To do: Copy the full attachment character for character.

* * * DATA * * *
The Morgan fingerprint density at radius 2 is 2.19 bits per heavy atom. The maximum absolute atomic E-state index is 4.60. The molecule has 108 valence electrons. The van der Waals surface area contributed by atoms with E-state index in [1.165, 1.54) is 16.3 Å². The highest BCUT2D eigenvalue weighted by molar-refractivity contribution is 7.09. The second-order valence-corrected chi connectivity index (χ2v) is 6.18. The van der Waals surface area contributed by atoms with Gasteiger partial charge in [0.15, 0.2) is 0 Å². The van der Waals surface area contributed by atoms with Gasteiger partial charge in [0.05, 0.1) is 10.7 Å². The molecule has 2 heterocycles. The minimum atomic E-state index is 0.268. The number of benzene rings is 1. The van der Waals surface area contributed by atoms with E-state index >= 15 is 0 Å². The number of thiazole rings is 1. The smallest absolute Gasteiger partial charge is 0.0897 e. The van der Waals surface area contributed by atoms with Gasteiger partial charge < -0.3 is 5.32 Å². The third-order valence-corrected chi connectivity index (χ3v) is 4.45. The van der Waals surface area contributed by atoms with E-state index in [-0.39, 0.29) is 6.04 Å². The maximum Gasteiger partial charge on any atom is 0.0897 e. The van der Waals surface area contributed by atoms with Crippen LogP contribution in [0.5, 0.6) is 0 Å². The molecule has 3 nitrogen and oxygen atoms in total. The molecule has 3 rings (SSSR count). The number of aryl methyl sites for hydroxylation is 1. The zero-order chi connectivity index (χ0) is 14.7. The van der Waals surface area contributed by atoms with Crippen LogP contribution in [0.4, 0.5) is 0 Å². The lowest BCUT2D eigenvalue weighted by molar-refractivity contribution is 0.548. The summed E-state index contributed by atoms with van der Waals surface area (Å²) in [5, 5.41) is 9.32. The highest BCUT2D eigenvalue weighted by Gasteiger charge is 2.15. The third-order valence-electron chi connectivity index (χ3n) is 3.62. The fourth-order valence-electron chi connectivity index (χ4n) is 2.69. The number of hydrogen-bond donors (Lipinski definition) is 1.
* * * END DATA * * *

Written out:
The Morgan fingerprint density at radius 2 is 2.19 bits per heavy atom. The maximum absolute atomic E-state index is 4.60. The molecule has 108 valence electrons. The van der Waals surface area contributed by atoms with E-state index in [1.165, 1.54) is 16.3 Å². The highest BCUT2D eigenvalue weighted by molar-refractivity contribution is 7.09. The second-order valence-corrected chi connectivity index (χ2v) is 6.18. The van der Waals surface area contributed by atoms with Gasteiger partial charge in [0.15, 0.2) is 0 Å². The van der Waals surface area contributed by atoms with Gasteiger partial charge in [0.05, 0.1) is 10.7 Å². The molecule has 2 heterocycles. The minimum atomic E-state index is 0.268. The number of benzene rings is 1. The van der Waals surface area contributed by atoms with E-state index >= 15 is 0 Å². The number of thiazole rings is 1. The smallest absolute Gasteiger partial charge is 0.0897 e. The van der Waals surface area contributed by atoms with Gasteiger partial charge < -0.3 is 5.32 Å². The third-order valence-corrected chi connectivity index (χ3v) is 4.45. The van der Waals surface area contributed by atoms with E-state index in [-0.39, 0.29) is 6.04 Å². The maximum Gasteiger partial charge on any atom is 0.0897 e. The van der Waals surface area contributed by atoms with Crippen LogP contribution in [0.5, 0.6) is 0 Å². The molecule has 3 nitrogen and oxygen atoms in total. The molecule has 3 rings (SSSR count). The number of aryl methyl sites for hydroxylation is 1. The zero-order chi connectivity index (χ0) is 14.7. The van der Waals surface area contributed by atoms with Crippen LogP contribution in [0.4, 0.5) is 0 Å². The lowest BCUT2D eigenvalue weighted by molar-refractivity contribution is 0.548. The summed E-state index contributed by atoms with van der Waals surface area (Å²) in [5, 5.41) is 9.32. The highest BCUT2D eigenvalue weighted by Gasteiger charge is 2.15. The third-order valence-electron chi connectivity index (χ3n) is 3.62. The fourth-order valence-electron chi connectivity index (χ4n) is 2.69. The number of hydrogen-bond donors (Lipinski definition) is 1.